Lots of southern recipes call for self-rising flour. It's just one of those things people got used to using and the recipe doesn't come out quite the same if you substitute the separate ingredients. So why not?

Frozen green beans, limp and leathery and tasteless. And canned boiled potatoes (I was served these at a relative's house, along with homemade sausage, fresh off the vine tomatoes, and minute fresh corn on the cob. All this beautiful fresh delicious food with canned potatoes. No.)

Also, scented "air fresheners" which smell horrible and induce an instant allergic headache.

#12 Fat Guy

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Posted 14 April 2012 - 10:31 AM

Just looking at some prices online.

Self-rising flour does not appear to cost appreciably more than regular. On Meijer's website it's US$2.99 for a 5-pound bag of Gold Medal all-purpose and $3.29 for Gold Medal self-rising. A 30-cent difference is not a big deal, though you can get flour much cheaper if you buy 50 pounds at a time.

The price of those plastic packets seems radically higher per ounce than equivalent dish liquid, though if Andie says there's savings to be had on the rinse agent or whatever else comes in the packet then maybe there's something to look at there.

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#13 gfweb

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Posted 14 April 2012 - 10:47 AM

Looking at it from a different angle...

PopTarts, SlimJims

#14 Fat Guy

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Posted 14 April 2012 - 10:52 AM

I recently tried a SlimJim for the first time in forever and couldn't believe how bad it was.

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#15 annabelle

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Posted 14 April 2012 - 12:22 PM

Were you sober? SlimJim's = Drunk food.

#16 Fat Guy

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Posted 14 April 2012 - 12:26 PM

I would need quite a few in me to find one edible. Maybe not even then.

So, I think we have so far two categories of things that get mixed reactions: 1) items where the selling proposition is convenience, and 2) items that a lot of people think just taste bad.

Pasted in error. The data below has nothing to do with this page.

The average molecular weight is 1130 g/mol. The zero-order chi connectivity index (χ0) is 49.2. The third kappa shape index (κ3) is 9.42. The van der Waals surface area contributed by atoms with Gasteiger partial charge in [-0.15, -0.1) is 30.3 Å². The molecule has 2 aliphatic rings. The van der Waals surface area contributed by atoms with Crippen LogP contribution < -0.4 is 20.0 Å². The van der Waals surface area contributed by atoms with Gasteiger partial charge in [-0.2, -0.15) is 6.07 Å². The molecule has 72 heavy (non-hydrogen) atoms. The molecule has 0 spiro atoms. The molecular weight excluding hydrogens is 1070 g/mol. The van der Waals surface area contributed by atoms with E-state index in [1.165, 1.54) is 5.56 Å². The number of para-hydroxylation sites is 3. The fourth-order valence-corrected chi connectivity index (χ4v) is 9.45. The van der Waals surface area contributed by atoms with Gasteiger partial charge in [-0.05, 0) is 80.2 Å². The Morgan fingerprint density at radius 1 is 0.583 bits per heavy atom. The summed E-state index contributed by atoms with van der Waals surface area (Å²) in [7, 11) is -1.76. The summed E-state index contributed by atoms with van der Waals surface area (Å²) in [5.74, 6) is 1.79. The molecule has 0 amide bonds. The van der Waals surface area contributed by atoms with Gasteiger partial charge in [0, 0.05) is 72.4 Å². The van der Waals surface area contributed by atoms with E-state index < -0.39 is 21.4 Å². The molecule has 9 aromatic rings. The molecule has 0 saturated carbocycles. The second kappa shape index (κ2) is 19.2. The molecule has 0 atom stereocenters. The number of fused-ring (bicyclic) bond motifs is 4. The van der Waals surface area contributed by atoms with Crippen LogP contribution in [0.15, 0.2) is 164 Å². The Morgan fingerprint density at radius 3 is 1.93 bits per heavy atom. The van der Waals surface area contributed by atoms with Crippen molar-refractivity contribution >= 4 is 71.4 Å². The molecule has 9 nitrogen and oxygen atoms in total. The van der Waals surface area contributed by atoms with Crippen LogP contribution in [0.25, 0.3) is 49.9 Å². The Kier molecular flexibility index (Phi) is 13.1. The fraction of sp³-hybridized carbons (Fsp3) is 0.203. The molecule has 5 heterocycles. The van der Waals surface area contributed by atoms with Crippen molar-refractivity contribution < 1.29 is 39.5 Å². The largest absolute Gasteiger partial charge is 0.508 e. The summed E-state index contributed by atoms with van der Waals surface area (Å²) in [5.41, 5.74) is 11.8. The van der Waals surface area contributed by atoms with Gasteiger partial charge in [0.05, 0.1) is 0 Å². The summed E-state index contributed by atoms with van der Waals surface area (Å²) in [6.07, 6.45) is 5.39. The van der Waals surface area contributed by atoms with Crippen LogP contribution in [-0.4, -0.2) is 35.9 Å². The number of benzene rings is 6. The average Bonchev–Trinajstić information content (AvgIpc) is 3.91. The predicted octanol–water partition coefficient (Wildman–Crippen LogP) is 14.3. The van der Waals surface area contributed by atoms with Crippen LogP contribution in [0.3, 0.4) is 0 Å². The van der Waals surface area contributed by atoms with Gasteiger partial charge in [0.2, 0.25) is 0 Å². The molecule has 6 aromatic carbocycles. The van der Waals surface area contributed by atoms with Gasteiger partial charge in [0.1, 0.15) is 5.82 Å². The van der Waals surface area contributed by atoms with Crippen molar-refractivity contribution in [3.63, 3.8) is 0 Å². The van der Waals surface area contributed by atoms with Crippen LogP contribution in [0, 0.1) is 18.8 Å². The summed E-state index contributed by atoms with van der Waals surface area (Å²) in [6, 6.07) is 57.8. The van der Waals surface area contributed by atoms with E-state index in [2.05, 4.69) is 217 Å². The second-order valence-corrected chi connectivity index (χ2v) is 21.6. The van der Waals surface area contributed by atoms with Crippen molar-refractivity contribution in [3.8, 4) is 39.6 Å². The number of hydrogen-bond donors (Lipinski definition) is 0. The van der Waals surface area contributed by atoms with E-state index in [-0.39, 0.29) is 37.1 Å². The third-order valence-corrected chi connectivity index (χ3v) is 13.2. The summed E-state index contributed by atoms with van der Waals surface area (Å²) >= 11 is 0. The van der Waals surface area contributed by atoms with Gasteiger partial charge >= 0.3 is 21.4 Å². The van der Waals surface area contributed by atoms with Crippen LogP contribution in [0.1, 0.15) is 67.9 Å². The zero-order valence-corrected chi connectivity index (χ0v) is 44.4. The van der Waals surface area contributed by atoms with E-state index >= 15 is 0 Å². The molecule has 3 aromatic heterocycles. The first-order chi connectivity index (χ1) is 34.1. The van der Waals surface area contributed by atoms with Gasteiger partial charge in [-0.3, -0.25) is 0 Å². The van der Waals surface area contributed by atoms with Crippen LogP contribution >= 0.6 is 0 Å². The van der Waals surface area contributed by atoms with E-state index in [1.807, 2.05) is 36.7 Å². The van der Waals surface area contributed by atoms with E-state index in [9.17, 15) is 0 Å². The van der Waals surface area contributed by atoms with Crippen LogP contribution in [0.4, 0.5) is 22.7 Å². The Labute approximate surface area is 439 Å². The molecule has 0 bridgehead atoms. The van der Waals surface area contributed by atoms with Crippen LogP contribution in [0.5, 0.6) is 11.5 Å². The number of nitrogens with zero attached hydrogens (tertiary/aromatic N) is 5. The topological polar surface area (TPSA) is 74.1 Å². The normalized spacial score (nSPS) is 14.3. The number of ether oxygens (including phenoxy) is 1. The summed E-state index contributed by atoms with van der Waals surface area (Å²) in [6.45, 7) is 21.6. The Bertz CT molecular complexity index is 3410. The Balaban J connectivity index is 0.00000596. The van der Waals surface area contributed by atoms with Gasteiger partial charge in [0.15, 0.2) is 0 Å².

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#17 Carlovski

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Posted 14 April 2012 - 12:32 PM

I started a rant about pre-chopped veg once, until somebody mentioned that a relative, who had arthritis found them a godsend as she could still cook despite not being able to chop comfortably (A butcher will cut meat to order for you - a greengrocer doesn't!). Made me feel quite bad!
I'm sure 90% of sales aren't for these reasons, but I'm glad they are available for those who need them.
Jarred tomato sauce I don't understand, pre-made pasta sauces aren't things I buy in general, but I can sort of understand you might not have all the ingredients in for a puttanesca for example, or wouldn't use anchovies or capers for anything else, but a plain tomato sauce?
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#18 annabelle

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Posted 14 April 2012 - 12:36 PM

Do you mean pasta sauce or plain tomato sauce such as would be used in a pasta sauce? I don't have a problem with people who like jarred pasta sauces; you can dress them up, toss in some meat and veg. My son uses them a lot since he works crazy hours. As for pre-chopped veg and fruit, I think that's okay too if you live alone or are arthritic or just have crappy knife skills or knives.
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#19 andiesenji

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Posted 14 April 2012 - 12:36 PM

I buy self rising (or raising) flour because I have a few old family recipes that don't seem to work as well if I use the alternative. I do NOT ever use self-rising cornmeal...

Self-raising flour was actually invented in England in the middle of the 19th century and became a staple on board ships where the chemical ingredients in the flour were more stable than separately because of the high humidity.

In the U.S. it first became popular in the southeastern and seaboard states and in Appalachia because here too it was more stable than the separate ingredients and the flour itself, usually made from soft wheat, was sifted more times during the manufacturing process, so was "lighter" and finer.

This became a staple in southern kitchens and until recent years, the favorites (White Lily, Martha Washington, Red Band) were always found in those regional kitchens.

The current crop of big brand self-rising flours made in the U.S. are not made from soft wheat, have more gluten than those that are no longer available and don't produce the same results.

Hudson Cream self-rising flour is available at Walmart. It is quite good.
I order Odlums self-raising flour, a product from Ireland. It is exceptional.

Edited by andiesenji, 14 April 2012 - 12:42 PM.

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#20 annabelle

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Posted 14 April 2012 - 12:38 PM